This quote couldn’t be truer when you’re communicating with your customer about deficiencies in their business operations. Constantly speak to the obtainable outcomes of providing a meaningful solution for your customer’s problems. Keep the focus positive and give objective examples of businesses or people who were in the same situation and the solutions you provided. Sharing similar customer success stories takes the customer of the island and shows them it’s okay they’re deficient in certain areas so long as they can correct it moving forward.

Prime your customer for advice and insight

The use of brain imaging for social neuroscience teaches us that how you say something is actually more important that what you’re saying. Surprisingly, negative information delivered in a positive manner is better perceived by our brains than positive information delivered in a negative manner. Millions of years of evolution has primed our brains to respond better and faster to physical cues and mannerisms than to the use of words. So remain positive, upbeat and confident as you begin to discuss possible solutions to your customer’s deficiencies.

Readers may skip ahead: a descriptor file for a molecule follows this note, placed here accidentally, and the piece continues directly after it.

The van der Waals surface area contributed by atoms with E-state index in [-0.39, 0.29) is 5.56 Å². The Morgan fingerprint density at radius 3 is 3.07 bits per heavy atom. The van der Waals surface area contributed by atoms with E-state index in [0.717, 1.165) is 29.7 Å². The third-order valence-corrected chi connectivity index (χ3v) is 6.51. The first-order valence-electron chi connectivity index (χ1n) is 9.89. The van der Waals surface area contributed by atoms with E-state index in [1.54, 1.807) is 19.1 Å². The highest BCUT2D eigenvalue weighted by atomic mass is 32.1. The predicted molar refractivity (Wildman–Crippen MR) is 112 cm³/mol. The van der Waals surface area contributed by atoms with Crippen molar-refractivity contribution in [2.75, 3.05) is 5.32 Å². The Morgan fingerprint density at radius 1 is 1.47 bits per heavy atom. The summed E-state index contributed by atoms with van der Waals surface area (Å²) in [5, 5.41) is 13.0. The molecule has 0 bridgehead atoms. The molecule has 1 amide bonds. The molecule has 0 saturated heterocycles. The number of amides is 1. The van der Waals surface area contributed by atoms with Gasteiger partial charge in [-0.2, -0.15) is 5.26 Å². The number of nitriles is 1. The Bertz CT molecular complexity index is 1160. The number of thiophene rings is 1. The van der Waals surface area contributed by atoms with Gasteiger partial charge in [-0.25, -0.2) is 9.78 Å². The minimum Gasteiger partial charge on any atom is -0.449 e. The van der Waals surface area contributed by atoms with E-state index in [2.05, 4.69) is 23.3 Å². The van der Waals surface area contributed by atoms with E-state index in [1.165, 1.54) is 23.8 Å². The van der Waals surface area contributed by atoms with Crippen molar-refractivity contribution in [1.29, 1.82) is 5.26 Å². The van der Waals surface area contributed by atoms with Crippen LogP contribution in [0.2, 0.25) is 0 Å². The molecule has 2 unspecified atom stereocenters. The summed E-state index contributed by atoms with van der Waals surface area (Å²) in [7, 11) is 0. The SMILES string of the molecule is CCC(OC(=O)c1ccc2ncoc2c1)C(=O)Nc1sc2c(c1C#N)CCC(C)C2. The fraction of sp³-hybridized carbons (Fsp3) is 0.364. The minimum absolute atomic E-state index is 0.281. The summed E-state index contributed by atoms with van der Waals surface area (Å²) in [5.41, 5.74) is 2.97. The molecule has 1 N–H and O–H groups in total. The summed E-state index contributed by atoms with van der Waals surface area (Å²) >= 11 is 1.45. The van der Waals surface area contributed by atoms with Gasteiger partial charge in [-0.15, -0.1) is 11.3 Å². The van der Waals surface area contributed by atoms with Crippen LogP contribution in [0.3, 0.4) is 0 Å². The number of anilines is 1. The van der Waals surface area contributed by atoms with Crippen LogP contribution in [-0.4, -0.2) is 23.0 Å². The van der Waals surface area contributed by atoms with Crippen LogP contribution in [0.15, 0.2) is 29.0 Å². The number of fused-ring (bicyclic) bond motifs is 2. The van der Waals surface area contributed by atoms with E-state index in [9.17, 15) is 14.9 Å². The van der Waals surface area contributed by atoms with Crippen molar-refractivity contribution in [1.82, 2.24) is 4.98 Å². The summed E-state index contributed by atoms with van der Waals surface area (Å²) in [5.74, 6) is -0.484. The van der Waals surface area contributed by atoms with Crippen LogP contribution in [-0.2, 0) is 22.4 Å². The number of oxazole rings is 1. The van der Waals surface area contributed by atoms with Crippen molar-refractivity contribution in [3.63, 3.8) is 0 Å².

Would you perceive this as good news or bad news?

Although communication is overwhelmingly physical, your words still carry a lot of weight. So I enlisted the help of a good friend and top notch sales professional Jeff Sobieraj to help provide some good “ice-breakers” or softening statements for discussing your customer’s deficiencies head on. We’ll leave you with these:

“Do you mind if I share something with you…”

“Can I ask you a question off the record…”

“I have to tell you something here, and please don’t hold it against me…”

“I have to level with you here: you have to change this process/strategy/technology. Whether you’re working with me or another vendor it’s important for the sake of your business that this get fixed…”

“I know this isn’t your first rodeo. What is it that you think needs to change here…”

“I had a chance to research this issue and I actually found some areas where you can improve your effectiveness. Do you mind if I share them with you…”

“With all do respect, this is a problem area for you. The good news is there are things can be done to fix this issue and even improve upon it. I’d like to discuss it in more depth…”

The Science of Selling: The Numbers Game

Numbers…

neuroscience sheds some light on how to best use numbers to motivate your business development team.

Numbers are an integral part of business. Numbers provide keen insight into every facet of business: service, sales, and operations. Reports, statistics, and analytics are routinely placed in the hands of leadership for evaluation. This process of evaluating numbers directly affects how leadership manages and motivates their workforce. It’s not too uncommon for leadership to incorrectly attempt to motivate their workforce as they perform conceptual tasks by using numbers.